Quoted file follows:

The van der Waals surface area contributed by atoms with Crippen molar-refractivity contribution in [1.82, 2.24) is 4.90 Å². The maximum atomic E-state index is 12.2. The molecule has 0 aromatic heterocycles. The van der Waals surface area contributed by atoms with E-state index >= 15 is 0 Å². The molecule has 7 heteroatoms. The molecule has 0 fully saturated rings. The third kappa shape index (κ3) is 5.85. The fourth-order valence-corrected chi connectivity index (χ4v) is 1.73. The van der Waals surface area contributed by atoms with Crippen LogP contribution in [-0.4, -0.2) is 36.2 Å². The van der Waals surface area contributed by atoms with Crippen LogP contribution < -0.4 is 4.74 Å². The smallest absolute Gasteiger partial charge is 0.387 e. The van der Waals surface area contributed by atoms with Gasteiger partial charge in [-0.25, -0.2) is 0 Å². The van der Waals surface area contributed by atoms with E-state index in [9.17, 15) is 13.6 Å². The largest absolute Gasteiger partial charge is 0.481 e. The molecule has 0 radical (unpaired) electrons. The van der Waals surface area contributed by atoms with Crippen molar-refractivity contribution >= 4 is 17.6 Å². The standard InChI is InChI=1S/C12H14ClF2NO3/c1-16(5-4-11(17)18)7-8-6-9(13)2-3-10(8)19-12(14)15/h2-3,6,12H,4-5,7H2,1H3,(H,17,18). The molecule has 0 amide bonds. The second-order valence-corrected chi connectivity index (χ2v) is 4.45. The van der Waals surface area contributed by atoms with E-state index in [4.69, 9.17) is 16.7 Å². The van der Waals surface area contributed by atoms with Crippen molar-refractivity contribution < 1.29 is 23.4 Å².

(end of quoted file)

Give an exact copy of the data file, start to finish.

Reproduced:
The van der Waals surface area contributed by atoms with Crippen molar-refractivity contribution in [1.82, 2.24) is 4.90 Å². The maximum atomic E-state index is 12.2. The molecule has 0 aromatic heterocycles. The van der Waals surface area contributed by atoms with E-state index >= 15 is 0 Å². The molecule has 7 heteroatoms. The molecule has 0 fully saturated rings. The third kappa shape index (κ3) is 5.85. The fourth-order valence-corrected chi connectivity index (χ4v) is 1.73. The van der Waals surface area contributed by atoms with Crippen LogP contribution in [-0.4, -0.2) is 36.2 Å². The van der Waals surface area contributed by atoms with Crippen LogP contribution < -0.4 is 4.74 Å². The smallest absolute Gasteiger partial charge is 0.387 e. The van der Waals surface area contributed by atoms with Gasteiger partial charge in [-0.25, -0.2) is 0 Å². The van der Waals surface area contributed by atoms with E-state index in [9.17, 15) is 13.6 Å². The largest absolute Gasteiger partial charge is 0.481 e. The molecule has 0 radical (unpaired) electrons. The van der Waals surface area contributed by atoms with Crippen molar-refractivity contribution >= 4 is 17.6 Å². The standard InChI is InChI=1S/C12H14ClF2NO3/c1-16(5-4-11(17)18)7-8-6-9(13)2-3-10(8)19-12(14)15/h2-3,6,12H,4-5,7H2,1H3,(H,17,18). The molecule has 0 amide bonds. The second-order valence-corrected chi connectivity index (χ2v) is 4.45. The van der Waals surface area contributed by atoms with E-state index in [4.69, 9.17) is 16.7 Å². The van der Waals surface area contributed by atoms with Crippen molar-refractivity contribution < 1.29 is 23.4 Å².